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Lucky Number 7: The New Album Thread
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  • I loves me some bitches- ;)
    U R I E L
    What is done in the dark will always come to light
  • Um, that's not what I was meant, but...yeah, me too!

    But speaking of Indian belles, remember Simi Garewal from Siddhartha?

    If I were dead, could I do this?
  • Yeah, SJ, Alison is so very driven, I just can't see her accepting the doldrums.  And, while driven, I think she has enough sense not to annoy Will with it.  Really, a perfect match for music and friends.

    By the way, welcome back Slippage.  I've always respected you just for the choice of GMB id.
  • Alison seems to have arrived in Asia, looking at her Instagram feed.
  • Depending how quickly she gets back to the studio, No 7 to go a Beatles Maharishi Mahesh Yogi vibe with lots of percussion and sitars ?
    The Moving Finger writes; and, having writ.
    Moves on: nor all thy Piety nor Wit.
    Shall lure it back to cancal half a line,
    Nor all thy Tears wash out a Word of it.
  • Excuse me, this is out of topic but doesn't she have her radio gig today, she's gonna do that from India? :D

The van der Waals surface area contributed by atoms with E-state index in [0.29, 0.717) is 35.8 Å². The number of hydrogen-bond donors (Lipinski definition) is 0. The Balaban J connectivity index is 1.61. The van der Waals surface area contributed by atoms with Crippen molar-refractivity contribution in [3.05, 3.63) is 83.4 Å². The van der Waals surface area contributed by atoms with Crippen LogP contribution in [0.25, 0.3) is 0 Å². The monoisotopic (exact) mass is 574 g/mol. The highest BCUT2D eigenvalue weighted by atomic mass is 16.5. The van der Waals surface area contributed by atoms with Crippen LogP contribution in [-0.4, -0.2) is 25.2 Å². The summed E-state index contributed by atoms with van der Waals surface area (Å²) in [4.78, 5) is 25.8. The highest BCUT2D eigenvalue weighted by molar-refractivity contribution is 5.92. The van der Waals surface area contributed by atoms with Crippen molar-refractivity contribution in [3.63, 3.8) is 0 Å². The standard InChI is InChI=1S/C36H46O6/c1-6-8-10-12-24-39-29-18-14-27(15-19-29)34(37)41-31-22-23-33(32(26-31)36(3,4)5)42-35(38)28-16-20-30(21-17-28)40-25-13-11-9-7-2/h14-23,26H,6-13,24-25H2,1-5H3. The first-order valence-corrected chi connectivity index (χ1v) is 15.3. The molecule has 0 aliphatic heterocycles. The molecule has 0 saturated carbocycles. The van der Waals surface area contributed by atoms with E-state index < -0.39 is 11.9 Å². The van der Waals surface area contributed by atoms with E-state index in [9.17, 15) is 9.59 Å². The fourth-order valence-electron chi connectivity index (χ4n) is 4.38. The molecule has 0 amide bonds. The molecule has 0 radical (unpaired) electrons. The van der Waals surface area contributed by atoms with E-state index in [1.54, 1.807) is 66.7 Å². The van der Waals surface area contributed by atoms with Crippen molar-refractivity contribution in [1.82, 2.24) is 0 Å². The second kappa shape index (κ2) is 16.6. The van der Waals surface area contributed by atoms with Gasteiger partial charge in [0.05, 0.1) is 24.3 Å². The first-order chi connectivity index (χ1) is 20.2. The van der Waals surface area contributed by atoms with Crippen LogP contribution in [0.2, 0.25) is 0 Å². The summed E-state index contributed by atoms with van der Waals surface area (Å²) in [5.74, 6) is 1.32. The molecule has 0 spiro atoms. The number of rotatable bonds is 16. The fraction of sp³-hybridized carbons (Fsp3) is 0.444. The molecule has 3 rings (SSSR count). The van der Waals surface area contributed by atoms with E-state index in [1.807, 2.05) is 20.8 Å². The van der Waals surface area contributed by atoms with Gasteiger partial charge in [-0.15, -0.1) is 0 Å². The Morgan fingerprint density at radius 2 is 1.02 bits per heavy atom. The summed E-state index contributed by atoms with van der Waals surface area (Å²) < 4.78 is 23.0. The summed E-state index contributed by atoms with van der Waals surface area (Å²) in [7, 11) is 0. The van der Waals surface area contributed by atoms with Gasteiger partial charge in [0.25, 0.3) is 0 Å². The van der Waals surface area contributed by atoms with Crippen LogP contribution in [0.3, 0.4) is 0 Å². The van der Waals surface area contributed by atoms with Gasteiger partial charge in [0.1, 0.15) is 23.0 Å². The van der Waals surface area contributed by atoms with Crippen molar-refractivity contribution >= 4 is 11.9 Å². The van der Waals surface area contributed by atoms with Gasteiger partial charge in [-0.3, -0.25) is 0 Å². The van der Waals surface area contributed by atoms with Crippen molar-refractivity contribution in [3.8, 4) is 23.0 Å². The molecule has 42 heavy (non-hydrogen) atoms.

• I did suggest to her that the Tuc Tuc fare could be huge!
    What if the Hokey Cokey is what it's all about?
  • I think people missed my point. I didn't imply that age meant they would lose their drive or meant they would be in the 'doldrums'. Being over 40 is a real release for some creative people as that desperateness and energy of being young may create some real surges in creativity ...but it's also exhausting. When you are older you don't have to prove yourself and you have a vaste experience of knowledge and mistakes. It means you really have an idea of what you want and where you want to go. For Frapp it means they have the time and money to do things exactly what they want. It will be more enjoyable and satisfying to create than ever before. They don't have to keep changing styles to keep their audience (and more importantly their critics) interested.

    The flip side, as demonstrated by many classic break up albums and records made when artists were on the breadline, hard times create a real energy and edge that we all treasure musically. These are the albums in our top 10s that often make an artists reputation for life. The pain of the artist = our love of the music, equation I often think about. That is the problem many artists face in years after seeing sucess especially when trying to get record deals even though they are at the height by of their ability.

    I guess Alison still has the same creative drive but she looks pretty happy with life these days, which is great. But Bowie had to go back to his most critical period (Berln) to find that connection again outside his diehards. But then when you get to his age you start to really look at you life so that can produce real classics.